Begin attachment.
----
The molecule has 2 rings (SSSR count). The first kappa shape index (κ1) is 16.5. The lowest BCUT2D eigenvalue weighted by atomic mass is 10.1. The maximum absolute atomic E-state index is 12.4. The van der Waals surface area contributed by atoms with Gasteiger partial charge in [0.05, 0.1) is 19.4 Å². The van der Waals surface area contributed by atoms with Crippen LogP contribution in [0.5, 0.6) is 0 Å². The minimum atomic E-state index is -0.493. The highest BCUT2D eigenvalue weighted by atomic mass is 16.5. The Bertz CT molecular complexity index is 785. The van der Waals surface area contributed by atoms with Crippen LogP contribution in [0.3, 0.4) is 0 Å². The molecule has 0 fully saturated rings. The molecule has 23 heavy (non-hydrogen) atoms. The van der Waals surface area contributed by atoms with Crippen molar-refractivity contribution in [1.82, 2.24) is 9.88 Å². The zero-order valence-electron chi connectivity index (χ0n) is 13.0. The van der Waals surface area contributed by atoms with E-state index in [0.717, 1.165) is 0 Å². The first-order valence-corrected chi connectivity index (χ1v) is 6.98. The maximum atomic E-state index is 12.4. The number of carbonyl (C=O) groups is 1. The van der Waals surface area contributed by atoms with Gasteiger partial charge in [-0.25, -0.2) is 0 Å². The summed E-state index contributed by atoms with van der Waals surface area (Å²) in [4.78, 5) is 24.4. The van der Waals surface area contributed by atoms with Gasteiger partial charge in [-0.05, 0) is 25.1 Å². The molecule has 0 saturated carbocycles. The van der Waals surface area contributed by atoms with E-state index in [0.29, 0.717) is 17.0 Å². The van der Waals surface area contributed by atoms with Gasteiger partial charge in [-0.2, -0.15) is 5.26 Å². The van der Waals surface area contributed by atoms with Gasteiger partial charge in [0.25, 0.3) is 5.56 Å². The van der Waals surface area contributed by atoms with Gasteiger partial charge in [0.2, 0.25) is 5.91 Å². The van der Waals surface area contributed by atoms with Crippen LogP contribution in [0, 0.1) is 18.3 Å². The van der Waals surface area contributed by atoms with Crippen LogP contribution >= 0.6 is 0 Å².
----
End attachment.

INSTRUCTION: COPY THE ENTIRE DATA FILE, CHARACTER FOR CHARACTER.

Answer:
The molecule has 2 rings (SSSR count). The first kappa shape index (κ1) is 16.5. The lowest BCUT2D eigenvalue weighted by atomic mass is 10.1. The maximum absolute atomic E-state index is 12.4. The van der Waals surface area contributed by atoms with Gasteiger partial charge in [0.05, 0.1) is 19.4 Å². The van der Waals surface area contributed by atoms with Crippen LogP contribution in [0.5, 0.6) is 0 Å². The minimum atomic E-state index is -0.493. The highest BCUT2D eigenvalue weighted by atomic mass is 16.5. The Bertz CT molecular complexity index is 785. The van der Waals surface area contributed by atoms with Crippen LogP contribution in [0.3, 0.4) is 0 Å². The molecule has 0 fully saturated rings. The molecule has 23 heavy (non-hydrogen) atoms. The van der Waals surface area contributed by atoms with Crippen molar-refractivity contribution in [1.82, 2.24) is 9.88 Å². The zero-order valence-electron chi connectivity index (χ0n) is 13.0. The van der Waals surface area contributed by atoms with E-state index in [0.717, 1.165) is 0 Å². The first-order valence-corrected chi connectivity index (χ1v) is 6.98. The maximum atomic E-state index is 12.4. The number of carbonyl (C=O) groups is 1. The van der Waals surface area contributed by atoms with Gasteiger partial charge in [-0.25, -0.2) is 0 Å². The summed E-state index contributed by atoms with van der Waals surface area (Å²) in [4.78, 5) is 24.4. The van der Waals surface area contributed by atoms with Gasteiger partial charge in [-0.05, 0) is 25.1 Å². The molecule has 0 saturated carbocycles. The van der Waals surface area contributed by atoms with E-state index in [0.29, 0.717) is 17.0 Å². The van der Waals surface area contributed by atoms with Gasteiger partial charge in [-0.2, -0.15) is 5.26 Å². The van der Waals surface area contributed by atoms with Gasteiger partial charge in [0.25, 0.3) is 5.56 Å². The van der Waals surface area contributed by atoms with Gasteiger partial charge in [0.2, 0.25) is 5.91 Å². The van der Waals surface area contributed by atoms with Crippen LogP contribution in [0, 0.1) is 18.3 Å². The van der Waals surface area contributed by atoms with Crippen LogP contribution >= 0.6 is 0 Å².